What is an OEM windshield
An Original Equipment Manufacturer or OEM windshield is a type of automotive glass that is made by the same company that produced the original windshield for a specific vehicle model. The term “OEM” means that the part is the same as the original part that came with the vehicle.
OEM windshields are made to the exact specifications of the vehicle, which means they should fit perfectly and match the quality of the original glass. This includes the size, shape, color, durability, and even the placement of any distinctive features such as defrosters or antenna connections.
Purchasing an OEM windshield often ensures the highest level of quality and compatibility with your vehicle, but it might also be more expensive than aftermarket options. Companies make aftermarket windshields other than the original manufacturer and may not have the exact same specifications or features as an OEM windshield. However, they can be a cost-effective alternative if a replacement windshield is needed, and the vehicle’s owner is not concerned about maintaining the exact original specifications.
Quality and Safety Standards of OEM Windshields
What sets OEM windshields apart from aftermarket windshield are that the former is built to meet high quality and safety standards, as they are designed to be an exact match for the original windshield that came with the vehicle.
OEM windshields are created by either the car manufacturer or companies that are licensed by the manufacturer. This ensures that the windshield is of the same quality as the original. Quality is reflected in the glass’s durability, clarity, color, and additional features (like tinting or heating elements).
: OEM windshields must adhere to the safety standards set by the Federal Motor Vehicle Safety Standards (FMVSS) in the United States, which cover aspects like transparency, durability, and strength.
These windshields are designed to:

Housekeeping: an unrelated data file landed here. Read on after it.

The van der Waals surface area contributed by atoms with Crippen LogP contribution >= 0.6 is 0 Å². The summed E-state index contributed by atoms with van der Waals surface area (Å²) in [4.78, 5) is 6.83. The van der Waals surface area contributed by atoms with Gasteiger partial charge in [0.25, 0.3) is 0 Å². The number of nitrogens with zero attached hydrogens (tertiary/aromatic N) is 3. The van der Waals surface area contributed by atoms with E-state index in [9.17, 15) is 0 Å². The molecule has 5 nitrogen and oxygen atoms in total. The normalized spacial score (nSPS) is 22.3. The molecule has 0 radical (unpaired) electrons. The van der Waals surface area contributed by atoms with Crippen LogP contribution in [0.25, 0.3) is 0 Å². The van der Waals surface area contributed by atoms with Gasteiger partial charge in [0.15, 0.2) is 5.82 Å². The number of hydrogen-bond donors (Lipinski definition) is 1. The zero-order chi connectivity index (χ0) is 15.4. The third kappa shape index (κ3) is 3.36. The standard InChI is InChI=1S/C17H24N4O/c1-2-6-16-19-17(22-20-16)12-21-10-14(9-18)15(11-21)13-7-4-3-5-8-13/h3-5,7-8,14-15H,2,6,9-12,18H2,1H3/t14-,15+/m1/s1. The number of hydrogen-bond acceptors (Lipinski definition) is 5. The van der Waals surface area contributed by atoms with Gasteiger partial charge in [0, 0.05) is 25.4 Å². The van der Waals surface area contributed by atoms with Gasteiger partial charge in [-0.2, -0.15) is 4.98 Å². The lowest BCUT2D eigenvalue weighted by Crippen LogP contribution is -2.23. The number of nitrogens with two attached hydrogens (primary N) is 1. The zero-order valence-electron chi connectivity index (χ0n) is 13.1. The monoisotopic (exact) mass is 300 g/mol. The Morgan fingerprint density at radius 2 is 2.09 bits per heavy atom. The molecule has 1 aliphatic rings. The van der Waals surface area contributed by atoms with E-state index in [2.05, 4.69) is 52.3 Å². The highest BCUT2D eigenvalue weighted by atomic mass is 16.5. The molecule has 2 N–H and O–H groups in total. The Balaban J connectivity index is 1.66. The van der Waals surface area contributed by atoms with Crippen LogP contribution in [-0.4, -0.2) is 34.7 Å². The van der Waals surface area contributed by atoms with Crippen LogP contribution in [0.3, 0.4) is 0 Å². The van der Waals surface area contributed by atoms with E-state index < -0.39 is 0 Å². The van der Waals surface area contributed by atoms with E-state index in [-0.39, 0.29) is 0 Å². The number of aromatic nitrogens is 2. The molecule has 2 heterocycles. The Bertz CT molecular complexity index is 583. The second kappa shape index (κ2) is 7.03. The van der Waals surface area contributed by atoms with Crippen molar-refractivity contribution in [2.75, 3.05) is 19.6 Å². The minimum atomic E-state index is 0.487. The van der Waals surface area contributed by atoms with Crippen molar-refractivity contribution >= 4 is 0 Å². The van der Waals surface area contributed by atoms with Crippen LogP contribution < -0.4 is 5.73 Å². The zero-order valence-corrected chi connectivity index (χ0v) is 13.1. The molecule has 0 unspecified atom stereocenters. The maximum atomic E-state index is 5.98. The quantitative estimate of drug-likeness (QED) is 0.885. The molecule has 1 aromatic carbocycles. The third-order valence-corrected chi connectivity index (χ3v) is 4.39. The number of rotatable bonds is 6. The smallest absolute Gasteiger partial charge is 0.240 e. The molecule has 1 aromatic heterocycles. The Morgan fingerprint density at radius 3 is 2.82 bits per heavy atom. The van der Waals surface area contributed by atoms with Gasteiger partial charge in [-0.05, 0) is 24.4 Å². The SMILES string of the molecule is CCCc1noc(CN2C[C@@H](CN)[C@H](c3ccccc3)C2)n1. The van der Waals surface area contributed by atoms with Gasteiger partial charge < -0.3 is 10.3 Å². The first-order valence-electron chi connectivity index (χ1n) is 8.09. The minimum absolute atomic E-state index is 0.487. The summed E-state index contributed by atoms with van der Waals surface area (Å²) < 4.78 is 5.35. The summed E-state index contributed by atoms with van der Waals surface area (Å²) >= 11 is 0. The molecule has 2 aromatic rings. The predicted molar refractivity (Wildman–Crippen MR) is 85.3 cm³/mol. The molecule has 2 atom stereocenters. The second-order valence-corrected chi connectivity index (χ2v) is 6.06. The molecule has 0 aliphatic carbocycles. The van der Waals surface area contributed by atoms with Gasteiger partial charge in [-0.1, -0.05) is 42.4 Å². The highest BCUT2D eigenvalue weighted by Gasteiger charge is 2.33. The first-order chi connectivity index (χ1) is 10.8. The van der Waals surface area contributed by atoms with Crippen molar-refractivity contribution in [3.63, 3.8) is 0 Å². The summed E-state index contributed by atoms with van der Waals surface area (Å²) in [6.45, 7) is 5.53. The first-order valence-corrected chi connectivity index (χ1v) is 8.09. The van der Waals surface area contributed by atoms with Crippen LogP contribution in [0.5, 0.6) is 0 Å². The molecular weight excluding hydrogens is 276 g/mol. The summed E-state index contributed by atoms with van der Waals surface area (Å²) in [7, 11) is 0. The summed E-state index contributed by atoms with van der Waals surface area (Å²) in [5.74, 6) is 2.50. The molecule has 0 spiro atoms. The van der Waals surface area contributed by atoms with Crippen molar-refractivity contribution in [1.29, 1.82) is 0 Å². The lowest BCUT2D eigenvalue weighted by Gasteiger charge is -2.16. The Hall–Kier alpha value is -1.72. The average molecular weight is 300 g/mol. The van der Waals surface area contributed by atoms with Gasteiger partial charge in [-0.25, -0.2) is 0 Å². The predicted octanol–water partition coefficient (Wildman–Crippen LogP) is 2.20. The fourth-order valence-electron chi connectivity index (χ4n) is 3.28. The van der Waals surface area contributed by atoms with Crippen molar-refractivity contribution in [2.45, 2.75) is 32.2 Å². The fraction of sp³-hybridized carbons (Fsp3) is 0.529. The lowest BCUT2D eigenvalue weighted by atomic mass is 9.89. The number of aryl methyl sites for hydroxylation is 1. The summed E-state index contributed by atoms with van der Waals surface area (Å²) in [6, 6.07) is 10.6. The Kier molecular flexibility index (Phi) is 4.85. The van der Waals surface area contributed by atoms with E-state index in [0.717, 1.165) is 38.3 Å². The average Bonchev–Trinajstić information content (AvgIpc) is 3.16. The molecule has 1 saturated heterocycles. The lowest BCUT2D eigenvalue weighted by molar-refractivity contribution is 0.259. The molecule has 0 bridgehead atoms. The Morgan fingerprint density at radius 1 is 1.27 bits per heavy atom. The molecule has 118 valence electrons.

- Provide a clear field of vision for the driver. The windshield should not distort the driver’s view in any way. This is governed by the FMVSS’s guidelines on light transmission and visibility.
- Be strong and durable enough to contribute to the overall structural integrity of the vehicle. In many cars, the windshield aids in keeping the roof from collapsing during a rollover accident. They are also designed to withstand impact and not shatter easily.
- Work in conjunction with the vehicle’s airbag system. When an airbag is deployed, it can hit the windshield at high speed. The windshield must be strong enough to manage the impact and direct the airbag towards the passenger.
Consistency and Compatibility
Since OEM windshields are made according to the exact specifications of a particular vehicle model, there is a guaranteed consistency in fit and function. This ensures the vehicle’s various systems, like automatic wipers or heads-up displays, work perfectly with the windshield.
Regulation and Certification
OEM manufacturers are subject to regular audits and oversight by the car manufacturers and relevant safety authorities. This ensures their ongoing compliance with safety and quality standards. Choosing an OEM windshield ensures you are getting a product that meets rigorous standards of safety and quality, providing peace of mind that the replacement windshield is just as good as the original.
Why are OEM Windshields More Expensive?
When you notice the cost of OEM windshields, you may wonder why they carry a higher price point. The reasons are multifold.
Quality and Specification
OEM windshields are made to the exact specifications of the original equipment. This includes the exact shape, size, durability, and any other features (like antenna connections or defrosters) that were included in the original windshield. The high level of precision, quality control, and proprietary technology involved often leads to a higher cost.
The materials used in OEM windshields are usually of a higher quality than those used in aftermarket windshields. They may have better clarity, durability, and could also be more resistant to impacts and other damage.
Licensing and Trademark
OEM manufacturers must acquire the license to produce windshields that are the same as the original. The cost of obtaining these licenses is likely to be passed on to the consumer in the form of higher prices.
Research and Development
Car manufacturers spend a considerable amount of money on research and development to ensure the windshields they use in their vehicles meet high standards of safety and performance. The cost of this research and development is often reflected in the price of OEM parts.
Compatibility and Integration
OEM windshields are designed to work seamlessly with a vehicle’s other systems, like advanced driving assistance systems (ADAS). This high level of integration often requires advanced production methods, which can add to the cost.
Sometimes, you are also paying for the brand name associated with the OEM. This is seen as a stamp of reliability and quality, but it can add to the cost. While the higher cost may seem a drawback, many vehicle owners see value in the exact fit, superior quality, and peace of mind that come with installing an OEM windshield.
An OEM windshield’s higher cost reflects its exceptional quality, precise fit, and the superior materials used in its construction. When considering a windshield replacement, you must weigh these factors against your budget to make the right choice for your vehicle and your safety.